Shannon Love’s recent effort on the cultural struggle between the pro-life ethic and those who belittle “breeders” seems to have gone far afield in comments.
I haven’t seen anybody actively angry with those who are biologically incapable of having children, yet several comments seem to accuse Shannon of doing exactly that when he says that childless couples are selfish. But it’s absurd to think that there’s only one type of childlessness. A little charity in reading would reduce the temperature of the conversation quite a bit. Instead of looking toward the personal, it might be much better to examine the problem through the lens of infrastructure.
Societies undertake tremendous expenditures in water, sewer, electricity, lighting, and transport in the expectation that a certain number of people are going to be around to use these systems for the long haul. If you wrong-size sewer lines and a town’s population shrinks below the effective minimum, you have to redo the entire sewer system’s piping or effectively lose public sanitation as there’s just not enough flow to keep things moving. The massive water tunnels of New York City were not built to last over a century without maintenance in order to satisfy the needs of the generation that built and paid for them.
Put simply, all that existing infrastructure represents the accumulated sacrifices of the generations that have come before us. It’s a sort of group project, a shared social contract that should not be thrown away, willy nilly based on a temporary fashion. In short, it’s the physical, enduring manifestation of our society.
Now there are other, softer, multi-generational institutions that are a bit more controversial. Social Security and other old-age pension schemes are largely inter-generational capital transfers that depend on having a certain birthrate to maintain sustainability. Were we all living in libertarian paradise, these sorts of political programs would not exist. Wake me up when we get to libertopia. In the real world, inter-generational transfer schemes are likely to be with us for a long time. They’re too reliable a way to assemble durable electoral coalitions for them to not be used again and again by ambitious politicians.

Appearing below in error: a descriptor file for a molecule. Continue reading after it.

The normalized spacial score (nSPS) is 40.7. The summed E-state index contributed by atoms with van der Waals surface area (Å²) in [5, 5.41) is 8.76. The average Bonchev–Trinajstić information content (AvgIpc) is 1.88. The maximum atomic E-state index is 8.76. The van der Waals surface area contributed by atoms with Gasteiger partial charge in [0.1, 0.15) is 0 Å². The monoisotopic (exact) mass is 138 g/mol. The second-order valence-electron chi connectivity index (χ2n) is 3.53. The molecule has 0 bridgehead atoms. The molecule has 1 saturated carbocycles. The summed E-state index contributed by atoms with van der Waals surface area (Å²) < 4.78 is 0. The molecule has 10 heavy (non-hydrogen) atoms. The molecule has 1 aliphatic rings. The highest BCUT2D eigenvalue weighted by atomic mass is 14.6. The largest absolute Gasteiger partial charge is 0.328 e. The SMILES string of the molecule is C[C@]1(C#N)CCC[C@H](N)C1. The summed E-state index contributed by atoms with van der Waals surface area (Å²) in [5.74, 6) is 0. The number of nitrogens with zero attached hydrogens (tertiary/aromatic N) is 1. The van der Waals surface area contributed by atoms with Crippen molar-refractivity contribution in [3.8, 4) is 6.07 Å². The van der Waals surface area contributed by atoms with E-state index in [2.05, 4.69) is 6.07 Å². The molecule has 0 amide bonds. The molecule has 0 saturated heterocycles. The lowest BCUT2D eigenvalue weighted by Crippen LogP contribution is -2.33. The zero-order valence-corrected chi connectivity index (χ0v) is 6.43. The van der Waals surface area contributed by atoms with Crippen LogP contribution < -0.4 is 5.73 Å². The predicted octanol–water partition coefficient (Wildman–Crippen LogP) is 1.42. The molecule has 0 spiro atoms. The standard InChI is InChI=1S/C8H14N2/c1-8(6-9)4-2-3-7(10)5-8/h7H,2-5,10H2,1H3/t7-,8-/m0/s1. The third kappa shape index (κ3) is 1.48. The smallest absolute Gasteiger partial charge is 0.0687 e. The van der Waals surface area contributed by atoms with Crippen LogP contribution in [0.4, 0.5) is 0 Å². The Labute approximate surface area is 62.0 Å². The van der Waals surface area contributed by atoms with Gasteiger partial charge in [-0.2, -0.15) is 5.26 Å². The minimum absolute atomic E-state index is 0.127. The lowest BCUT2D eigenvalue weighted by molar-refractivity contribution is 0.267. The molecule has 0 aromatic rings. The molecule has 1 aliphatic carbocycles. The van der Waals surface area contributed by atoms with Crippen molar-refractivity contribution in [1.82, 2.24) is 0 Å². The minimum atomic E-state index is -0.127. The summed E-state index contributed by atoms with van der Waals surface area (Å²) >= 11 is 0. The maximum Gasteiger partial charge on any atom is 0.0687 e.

Now there have always been people who could not or would not participate in the creation of the next generation. The sterile, the ill, those who were incapable of the work of parenting, those called to specialty functions incompatible with child rearing generally contributed what they could to the raising and protecting of other people’s children and aided to the limits of their abilities society in its fight to progress and not regress across the generations.
Historically rarer was the happy to be childless who purposefully avoided being the helpful uncle, the adoptive mother, the spinster schoolteacher who educated the whole village or some other like role that may have been personally childless. Such people had historically been looked down on as wastrels, hedonists only looking toward their own pleasures. It’s a pretty recent phenomenon that such purposeful wallflowers in the multi-generational struggle to maintain and improve society hit a critical mass sufficient to create their own society with its own mores and prejudices, mores and prejudices that are actively hostile to the great project of keeping society alive into the next generation.
I have to say that I’m not at all fond of this new ideal, this dismissal of “breeders” as social inferiors who don’t appreciate the finer things in life and who supposedly whine for “subsidies” for children. The truth is that some economic goods have not been successfully monetized and payment for them remains collective and nonmonetary. The foresight to create physical infrastructure that you don’t personally have to pay to recreate each generation comes out of a multi-generational ethic that is incompatible with what I call wallflowers and Shannon called free riders. The benefits of that ethic are taking advantage of the artifacts of our forefathers. The cost is to repeat the process in our own generation. This is enforced via social pressure for the most part though the tax man and the law code do have their roles.
The wallflowers take the benefits of the multi-generational ethic without complaint and whine about the cost of continuing the project into the next generation, propagandizing and agitating for the project to end with their generation being the great winner, all gain with no pain. It’s selfish and ultimately destructive for our society to adopt that course but the wallflowers don’t care.
[ed note: Shannon’s a guy. I think I used to know that. I’m very sorry, gender corrected where appropriate]